CME: US Currency Value Impacts Meat Trade

US - In our discussion yesterday, we noted some the factors that have negatively impacted overall demand as well as the price effects on quantity demanded/consumed in recent weeks. One factor that requires particular attention is the value of the US currency and the impact this has on the competitiveness of US meat products in world markets, write Steve Meyer and Len Steiner.
calendar icon 7 March 2013
clock icon 4 minute read

In the past, the devaluation of the dollar has helped offset some of the negative inflationary effect of record high feed costs. Indeed, even as US beef and pork prices hit record highs in some years, world buyers did not feel the full impact of such increases due to the effect of a weaker US dollar.

More recently, however, the pendulum has swung in the other direction for the US dollar. Nowhere is this more evident than in the sharp depreciation in the value of the Japanese currency vs. the US currency. Japan is our most important meat trading partner, purchasing a little over $3 billion worth of beef and pork in 2012 (chicken was minimal, see chart). In the case of pork, Japan dominates US pork trade, accounting for about a third ($2 billion) of all US pork export receipts in 2012. Japan also accounted for almost 19 per cent of the value of beef and veal shipments (fresh, cooked and variety).

his context is important when noting that since November , the value of the Japanese currency vs. the US dollar has taken a nose dive, losing almost 18 per cent in a span of three months. When looking at the export data that will be released for January next week, pay close attention to the value of export to Japan and the impact that has on the value of all US exports. The change in the value of the Yen is not an accident that will be quickly rectified. It reflects a dramatic change in the stance of the Japanese Central Bank and the Japanese government.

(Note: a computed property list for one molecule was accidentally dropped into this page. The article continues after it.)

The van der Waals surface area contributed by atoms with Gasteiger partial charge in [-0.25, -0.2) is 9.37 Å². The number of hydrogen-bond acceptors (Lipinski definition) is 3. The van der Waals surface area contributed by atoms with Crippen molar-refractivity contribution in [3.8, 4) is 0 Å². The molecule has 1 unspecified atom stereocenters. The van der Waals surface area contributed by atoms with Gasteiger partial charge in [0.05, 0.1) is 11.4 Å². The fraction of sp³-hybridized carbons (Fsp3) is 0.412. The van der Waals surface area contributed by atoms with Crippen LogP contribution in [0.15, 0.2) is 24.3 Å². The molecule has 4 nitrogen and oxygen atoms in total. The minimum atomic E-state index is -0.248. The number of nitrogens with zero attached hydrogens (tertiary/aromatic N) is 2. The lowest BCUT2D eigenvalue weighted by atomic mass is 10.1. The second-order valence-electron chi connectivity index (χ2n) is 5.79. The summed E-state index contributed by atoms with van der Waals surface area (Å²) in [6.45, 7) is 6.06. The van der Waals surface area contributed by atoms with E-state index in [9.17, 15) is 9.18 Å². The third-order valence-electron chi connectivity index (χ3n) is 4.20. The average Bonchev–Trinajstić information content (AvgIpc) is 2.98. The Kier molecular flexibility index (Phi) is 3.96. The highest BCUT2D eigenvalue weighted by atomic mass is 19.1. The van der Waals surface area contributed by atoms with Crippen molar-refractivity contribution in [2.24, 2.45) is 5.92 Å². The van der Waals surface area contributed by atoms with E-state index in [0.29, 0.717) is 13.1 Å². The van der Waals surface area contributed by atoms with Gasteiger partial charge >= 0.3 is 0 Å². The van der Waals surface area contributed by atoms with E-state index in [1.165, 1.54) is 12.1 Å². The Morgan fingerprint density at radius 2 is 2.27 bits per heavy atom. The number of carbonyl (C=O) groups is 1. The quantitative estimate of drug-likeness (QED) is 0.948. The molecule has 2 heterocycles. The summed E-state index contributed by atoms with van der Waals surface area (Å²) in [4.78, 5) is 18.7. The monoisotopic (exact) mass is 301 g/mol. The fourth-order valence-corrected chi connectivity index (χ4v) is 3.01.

Japan is expected to become much more activist in its monetary policy, printing more Yen and embarking on easy money policies similar to those in the US, Europe and Britain. Some have argued that the change implies direct political interference in the affairs of what is an independent body (similar to the US FED). However, the Japanese Central Bank has missed its inflation target for the past de cade and sooner or later it was bound to come under increased pressure to deliver on its mission.

The danger for US competitiveness in the meat trade is how other commodity exporting countries will respond to this change in Japanese policy. Developed economies have embarked on a struggle to generate growth via easy money. Countries like Brazil, Canada, Australia, New Zealand will either stay pat and see their exports/GDP decline, or they will also try to lower the value of their currencies via easy money and/or lower rates.

n the case of Brazil, we have already seen a dramat ic reduction in interest rates, from 10.5 per cent last March to 7.5 per cent in January and likely even lower going forward. This has lowered the value of the Real and bolstered Brazil beef exports. The US dollar also has gained ground vs. the Canadian dollar and Australian dollar in recent weeks, a development that hurts our exports and encourages imports. Domestic demand has struggled from weak income growth and the stronger dollar will further erode the profitability of US meat producers.

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